At last the bridegroom goes up the steps. The mother-in-law repeats the circular wave of welcome over the young man's head with rice and sugar and an egg and a coco-nut; then she takes the garland, already somewhat faded, from his neck, and replaces it by another twined of gold thread and jasmine flowers, with roses at regular intervals. She also changes his bouquet, and receives the coco-nut her son-in-law has carried in his hand.
Fakirs, holding out their begging-bowls as they squatted round an opening in the ground, showed that it was the entrance to a temple; a few steps down, a long corridor with little niches on each side, and then hall after hall full of grimacing gods, lighted up by our guide's torch, till at last we reached an immense vault where impenetrable darkness filled the angles lost in a labyrinth of arcades converging to some mystery. Here all the Hindoo gods, carved in stone, have been crowded together, with their horrible contortions, their stolid beatitude, their affected grace; and in their midst is a huge idol, hacked with a great cut by Aurungzeeb, the Moslem emperor, at the time of his conquest. Suddenly all about us was a crowd of Brahmins, appearing from what dark corners we could not discover. They looked nasty and half asleep, and vanished at once with a murmur of whispered speech that hung about the galleries in an echo. The ancient palace of the kings of Lahore. Amid the ruins there is a mosque of red stone flowered[Pg 236] with white marble, the cupola of a material so milky that it might be jade; and the structure is mirrored in a pool of clear water, dappled with sun-sparks over the rose-coloured stones at the bottom.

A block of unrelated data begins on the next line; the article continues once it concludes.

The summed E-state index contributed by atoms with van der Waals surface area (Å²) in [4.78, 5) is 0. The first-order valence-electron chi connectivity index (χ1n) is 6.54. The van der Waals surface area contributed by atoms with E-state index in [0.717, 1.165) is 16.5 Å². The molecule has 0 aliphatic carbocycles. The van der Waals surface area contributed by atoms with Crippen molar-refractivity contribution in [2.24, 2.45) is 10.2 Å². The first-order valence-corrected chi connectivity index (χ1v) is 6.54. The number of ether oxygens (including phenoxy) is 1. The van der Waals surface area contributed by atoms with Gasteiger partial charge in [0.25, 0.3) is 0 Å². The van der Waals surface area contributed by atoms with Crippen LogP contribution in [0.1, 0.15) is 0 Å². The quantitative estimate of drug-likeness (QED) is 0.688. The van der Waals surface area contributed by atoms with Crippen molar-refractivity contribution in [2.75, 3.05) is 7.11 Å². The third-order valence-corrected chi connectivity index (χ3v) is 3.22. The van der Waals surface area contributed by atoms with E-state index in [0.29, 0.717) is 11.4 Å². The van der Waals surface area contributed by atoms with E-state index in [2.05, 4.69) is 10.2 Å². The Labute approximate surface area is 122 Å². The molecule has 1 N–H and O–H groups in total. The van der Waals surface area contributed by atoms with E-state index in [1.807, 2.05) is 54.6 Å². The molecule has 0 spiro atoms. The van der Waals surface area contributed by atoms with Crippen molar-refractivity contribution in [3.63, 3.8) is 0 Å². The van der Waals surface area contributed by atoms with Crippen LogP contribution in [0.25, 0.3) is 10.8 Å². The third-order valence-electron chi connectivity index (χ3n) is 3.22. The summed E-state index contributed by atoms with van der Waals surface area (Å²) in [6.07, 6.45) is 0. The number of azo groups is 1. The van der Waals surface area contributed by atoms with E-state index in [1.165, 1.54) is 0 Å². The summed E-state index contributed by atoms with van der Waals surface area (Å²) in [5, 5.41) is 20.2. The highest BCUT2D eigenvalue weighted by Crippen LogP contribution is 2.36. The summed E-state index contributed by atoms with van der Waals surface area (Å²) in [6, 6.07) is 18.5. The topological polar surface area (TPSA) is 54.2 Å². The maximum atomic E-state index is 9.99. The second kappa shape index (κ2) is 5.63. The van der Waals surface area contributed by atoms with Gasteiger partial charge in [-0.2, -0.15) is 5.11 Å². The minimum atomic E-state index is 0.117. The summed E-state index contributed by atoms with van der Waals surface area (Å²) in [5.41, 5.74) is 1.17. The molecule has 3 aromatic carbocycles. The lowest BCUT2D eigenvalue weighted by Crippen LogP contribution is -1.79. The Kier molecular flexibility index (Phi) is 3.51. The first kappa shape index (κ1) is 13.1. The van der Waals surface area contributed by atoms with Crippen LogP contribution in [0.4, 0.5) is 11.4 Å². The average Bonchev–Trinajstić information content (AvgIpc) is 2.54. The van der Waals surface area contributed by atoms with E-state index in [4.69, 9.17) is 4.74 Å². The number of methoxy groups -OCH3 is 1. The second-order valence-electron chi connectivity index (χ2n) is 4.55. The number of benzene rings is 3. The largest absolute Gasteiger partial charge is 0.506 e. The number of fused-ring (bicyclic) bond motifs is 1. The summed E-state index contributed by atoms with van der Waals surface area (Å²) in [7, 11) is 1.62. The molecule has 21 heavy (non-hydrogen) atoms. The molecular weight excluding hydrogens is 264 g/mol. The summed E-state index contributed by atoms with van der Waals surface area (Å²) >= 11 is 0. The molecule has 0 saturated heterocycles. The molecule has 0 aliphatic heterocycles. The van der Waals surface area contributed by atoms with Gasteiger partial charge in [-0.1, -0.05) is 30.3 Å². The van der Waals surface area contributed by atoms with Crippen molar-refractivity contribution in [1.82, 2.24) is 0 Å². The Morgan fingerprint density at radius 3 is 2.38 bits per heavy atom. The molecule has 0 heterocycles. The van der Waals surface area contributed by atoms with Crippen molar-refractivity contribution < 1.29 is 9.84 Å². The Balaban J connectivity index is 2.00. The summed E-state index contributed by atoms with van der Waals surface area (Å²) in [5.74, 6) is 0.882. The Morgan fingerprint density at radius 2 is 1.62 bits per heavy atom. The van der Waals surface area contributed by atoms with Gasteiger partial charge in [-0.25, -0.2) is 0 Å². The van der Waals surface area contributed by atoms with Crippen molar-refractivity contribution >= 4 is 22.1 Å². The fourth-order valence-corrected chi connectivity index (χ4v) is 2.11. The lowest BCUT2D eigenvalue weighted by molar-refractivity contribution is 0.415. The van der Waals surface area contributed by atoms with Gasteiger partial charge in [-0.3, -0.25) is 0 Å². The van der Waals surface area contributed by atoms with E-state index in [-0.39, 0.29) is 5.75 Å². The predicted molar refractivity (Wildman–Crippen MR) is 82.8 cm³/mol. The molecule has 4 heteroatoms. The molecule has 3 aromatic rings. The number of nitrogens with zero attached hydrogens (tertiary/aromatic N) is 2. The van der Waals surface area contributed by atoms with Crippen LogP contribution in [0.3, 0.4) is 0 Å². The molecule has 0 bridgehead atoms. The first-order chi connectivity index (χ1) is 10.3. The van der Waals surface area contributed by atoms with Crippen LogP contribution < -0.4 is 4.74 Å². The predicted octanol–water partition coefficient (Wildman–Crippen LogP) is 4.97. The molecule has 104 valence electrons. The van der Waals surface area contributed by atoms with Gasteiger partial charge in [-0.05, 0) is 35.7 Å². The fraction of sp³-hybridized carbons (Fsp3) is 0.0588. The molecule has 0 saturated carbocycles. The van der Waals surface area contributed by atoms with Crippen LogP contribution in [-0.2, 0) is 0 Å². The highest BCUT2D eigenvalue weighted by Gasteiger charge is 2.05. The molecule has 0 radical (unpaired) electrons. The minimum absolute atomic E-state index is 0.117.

A causeway of white stone, with a fragile [Pg 234]balustrade and columns bearing lanterns of gold, leads from the shore to the temple.